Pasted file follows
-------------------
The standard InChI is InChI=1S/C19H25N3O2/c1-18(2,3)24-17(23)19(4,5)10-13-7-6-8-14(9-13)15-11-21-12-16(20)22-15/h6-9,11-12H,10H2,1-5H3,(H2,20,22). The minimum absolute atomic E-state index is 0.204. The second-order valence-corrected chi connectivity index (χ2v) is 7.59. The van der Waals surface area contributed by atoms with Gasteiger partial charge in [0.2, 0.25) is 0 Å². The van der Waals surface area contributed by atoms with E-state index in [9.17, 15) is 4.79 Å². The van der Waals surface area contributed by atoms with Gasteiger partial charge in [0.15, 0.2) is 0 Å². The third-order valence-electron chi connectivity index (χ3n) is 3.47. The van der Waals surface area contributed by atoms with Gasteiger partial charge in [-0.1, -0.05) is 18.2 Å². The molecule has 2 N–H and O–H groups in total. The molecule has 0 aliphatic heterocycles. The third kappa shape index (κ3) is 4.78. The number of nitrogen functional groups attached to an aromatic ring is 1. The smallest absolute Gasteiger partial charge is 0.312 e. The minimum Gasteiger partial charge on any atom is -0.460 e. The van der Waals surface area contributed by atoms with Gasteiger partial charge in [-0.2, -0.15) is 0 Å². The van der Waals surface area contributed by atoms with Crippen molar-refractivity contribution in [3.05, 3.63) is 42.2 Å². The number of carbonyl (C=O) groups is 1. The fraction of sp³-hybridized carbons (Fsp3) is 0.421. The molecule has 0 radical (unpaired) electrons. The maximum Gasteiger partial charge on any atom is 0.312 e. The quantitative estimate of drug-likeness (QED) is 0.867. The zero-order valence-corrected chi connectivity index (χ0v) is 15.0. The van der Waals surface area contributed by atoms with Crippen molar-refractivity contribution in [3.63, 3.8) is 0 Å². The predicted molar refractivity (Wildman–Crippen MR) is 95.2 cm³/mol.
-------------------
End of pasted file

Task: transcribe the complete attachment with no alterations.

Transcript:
The standard InChI is InChI=1S/C19H25N3O2/c1-18(2,3)24-17(23)19(4,5)10-13-7-6-8-14(9-13)15-11-21-12-16(20)22-15/h6-9,11-12H,10H2,1-5H3,(H2,20,22). The minimum absolute atomic E-state index is 0.204. The second-order valence-corrected chi connectivity index (χ2v) is 7.59. The van der Waals surface area contributed by atoms with Gasteiger partial charge in [0.2, 0.25) is 0 Å². The van der Waals surface area contributed by atoms with E-state index in [9.17, 15) is 4.79 Å². The van der Waals surface area contributed by atoms with Gasteiger partial charge in [0.15, 0.2) is 0 Å². The third-order valence-electron chi connectivity index (χ3n) is 3.47. The van der Waals surface area contributed by atoms with Gasteiger partial charge in [-0.1, -0.05) is 18.2 Å². The molecule has 2 N–H and O–H groups in total. The molecule has 0 aliphatic heterocycles. The third kappa shape index (κ3) is 4.78. The number of nitrogen functional groups attached to an aromatic ring is 1. The smallest absolute Gasteiger partial charge is 0.312 e. The minimum Gasteiger partial charge on any atom is -0.460 e. The van der Waals surface area contributed by atoms with Gasteiger partial charge in [-0.2, -0.15) is 0 Å². The van der Waals surface area contributed by atoms with Crippen molar-refractivity contribution in [3.05, 3.63) is 42.2 Å². The number of carbonyl (C=O) groups is 1. The fraction of sp³-hybridized carbons (Fsp3) is 0.421. The molecule has 0 radical (unpaired) electrons. The maximum Gasteiger partial charge on any atom is 0.312 e. The quantitative estimate of drug-likeness (QED) is 0.867. The zero-order valence-corrected chi connectivity index (χ0v) is 15.0. The van der Waals surface area contributed by atoms with Crippen molar-refractivity contribution in [3.63, 3.8) is 0 Å². The predicted molar refractivity (Wildman–Crippen MR) is 95.2 cm³/mol.